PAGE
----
How To Clean a Motorcycle Carburetor

CarburetorA motorcycle is one of the most basic forms of transportation out there. But as simple as it looks from the outside, a motorcycle has complex parts that all need to work together efficiently to make your driving experience as smooth and hassle-free as possible.

Perhaps one of its most important yet often misunderstood components is the carburetor.

What is a carburetor anyway?

The carburetor is the mechanical part on a motorcycle that controls the ratio of fuel and air mixture that goes into the engine to ensure good combustion and efficient engine performance.

Although this mechanism is pretty straightforward, the carburetor has many components that if not maintained properly, could easily cause the motorcycle to perform badly and in the long run, stop functioning at all.

Why is it important to keep your carburetor clean?

With the proper ratio of fuel and air playing a crucial role for engine performance, it’s very important to keep your carburetor clean regularly to enjoy optimum driving experience and all these other benefits:

  • Better acceleration

A dirty carburetor affects fuel flow, so it’s very important to clean it regularly so fuel flows faster into your engine and your motorcycle accelerates to its full potential.

  • Better fuel efficiency

Dirt and grime will not only starve your engine of adequate fuel, but it will also affect your motorcycle’s combustion resulting to more fuel usage.

Cleaning your carburetor regularly will help you get more mileage per gallon of fuel and save you a lot of money on fuel costs.

  • Better starting

If you ever experienced difficulties starting your engine, especially in the morning or after your motorcycle hasn’t been used in a while, it’s a sign that you have to clean your carburetor. This will help fuel flow directly into your engine to start it quickly.

Can you clean a motorcycle carburetor without removing it?

Unfortunately, there is no way to clean a dirty motorcycle carburetor properly without removing it. Sure, there are cleaning solutions that promise to remove all the dirt in your carburetor without removing it.

But if you really want to ensure that it’s cleaned properly, you have to remove it so all parts are cleaned thoroughly. Otherwise, you’ll just end up with the same dirty carburetor that could cause serious problems in the long run.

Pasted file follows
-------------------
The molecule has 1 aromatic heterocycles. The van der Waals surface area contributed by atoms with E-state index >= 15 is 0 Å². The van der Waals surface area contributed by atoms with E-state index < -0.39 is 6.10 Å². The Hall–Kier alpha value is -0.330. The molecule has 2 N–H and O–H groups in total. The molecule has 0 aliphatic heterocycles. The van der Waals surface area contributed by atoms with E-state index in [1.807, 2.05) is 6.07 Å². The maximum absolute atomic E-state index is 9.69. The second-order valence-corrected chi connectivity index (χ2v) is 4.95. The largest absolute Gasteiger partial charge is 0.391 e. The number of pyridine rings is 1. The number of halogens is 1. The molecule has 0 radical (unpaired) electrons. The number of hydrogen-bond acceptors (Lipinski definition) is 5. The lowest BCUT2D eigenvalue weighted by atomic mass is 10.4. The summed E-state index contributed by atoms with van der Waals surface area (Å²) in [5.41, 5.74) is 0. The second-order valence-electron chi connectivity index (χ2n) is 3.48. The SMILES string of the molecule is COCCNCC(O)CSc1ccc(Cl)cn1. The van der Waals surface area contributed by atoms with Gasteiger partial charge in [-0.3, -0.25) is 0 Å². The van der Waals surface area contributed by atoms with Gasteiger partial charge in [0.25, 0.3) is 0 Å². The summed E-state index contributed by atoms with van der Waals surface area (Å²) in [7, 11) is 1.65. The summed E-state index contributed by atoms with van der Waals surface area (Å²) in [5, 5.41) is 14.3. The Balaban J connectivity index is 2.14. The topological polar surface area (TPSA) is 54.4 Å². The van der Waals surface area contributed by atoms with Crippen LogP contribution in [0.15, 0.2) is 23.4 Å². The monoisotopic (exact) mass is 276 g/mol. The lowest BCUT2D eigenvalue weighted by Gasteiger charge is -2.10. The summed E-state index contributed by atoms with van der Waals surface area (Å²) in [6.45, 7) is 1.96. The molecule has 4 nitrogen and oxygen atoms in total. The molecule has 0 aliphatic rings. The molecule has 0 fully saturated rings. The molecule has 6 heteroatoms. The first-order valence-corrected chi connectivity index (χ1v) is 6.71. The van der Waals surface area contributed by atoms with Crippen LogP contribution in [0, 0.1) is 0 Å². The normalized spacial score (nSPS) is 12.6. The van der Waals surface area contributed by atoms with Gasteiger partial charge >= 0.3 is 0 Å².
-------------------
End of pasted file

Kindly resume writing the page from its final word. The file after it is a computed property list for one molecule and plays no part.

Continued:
How do you clean a motorcycle carburetor properly?

The good news is, cleaning your carburetor is doable even for first-timers and you can save money by doing it yourself rather than taking your motorcycle to a mechanic. Here are the steps that you can follow:

  • Gather all your tools and supplies.

First, you need basic tools like a flat screwdriver, a basic screwdriver, a wire brush, a socket or wrench set and needle nose pliers.

You also need a carb and choke cleaner, a gasket set or carb rebuild kit and a carburetor and parts cleaner, which is optional.

  • Remove the carburetor.

Start by turning the fuel valve off from the fuel tank. All you need to do is track the fuel line down to the carb and remove the hose attached to it.

If your hose is already old and has some damages, replace it to prevent any leaks. Then, remove the carburetor by loosening the screws in the clamps on the front and rear end.

  • Remove the different parts of the carburetor.

Begin with the float by loosening the four screws on the bottom of your carburetor. Then, remove the jets, fuel splash plate and all the other parts of the carburetor.

If you’re not sure how to put them back together, it’s best to take photos before removing anything so you’ll have a guide later on.

  • Wear protective gear when cleaning.

Before you start cleaning your carburetor, make sure to wear safety glasses and gloves to avoid direct contact with strong cleaners and other particles that may be hard to remove and can cause irritation to the skin.

  • Clean all the carburetor parts thoroughly.

Using your wire brush and cleaner, tackle each carburetor part thoroughly to make sure that all dirt and debris are removed.

Once you’re done cleaning, dry all the parts using compressed air. If you’re replacing the old gaskets and o-rings on your carburetor, install them first before putting back the rest of the parts.

  • Assemble your carburetor parts back together.

Once you’re done installing the gaskets and o-rings, you can start putting back the parts together on the opposite order in which they were removed. Make sure that all screws are tightened properly so there are no leaks and unnecessary movements.

After you’re done assembling your carburetor, you can put it back to your motorcycle and test to see if it works just fine.

Keeping your carburetor clean isn’t only necessary to extend the life of your motorcycle, but it also helps you cut down on maintenance costs significantly in the long run.

Spread the love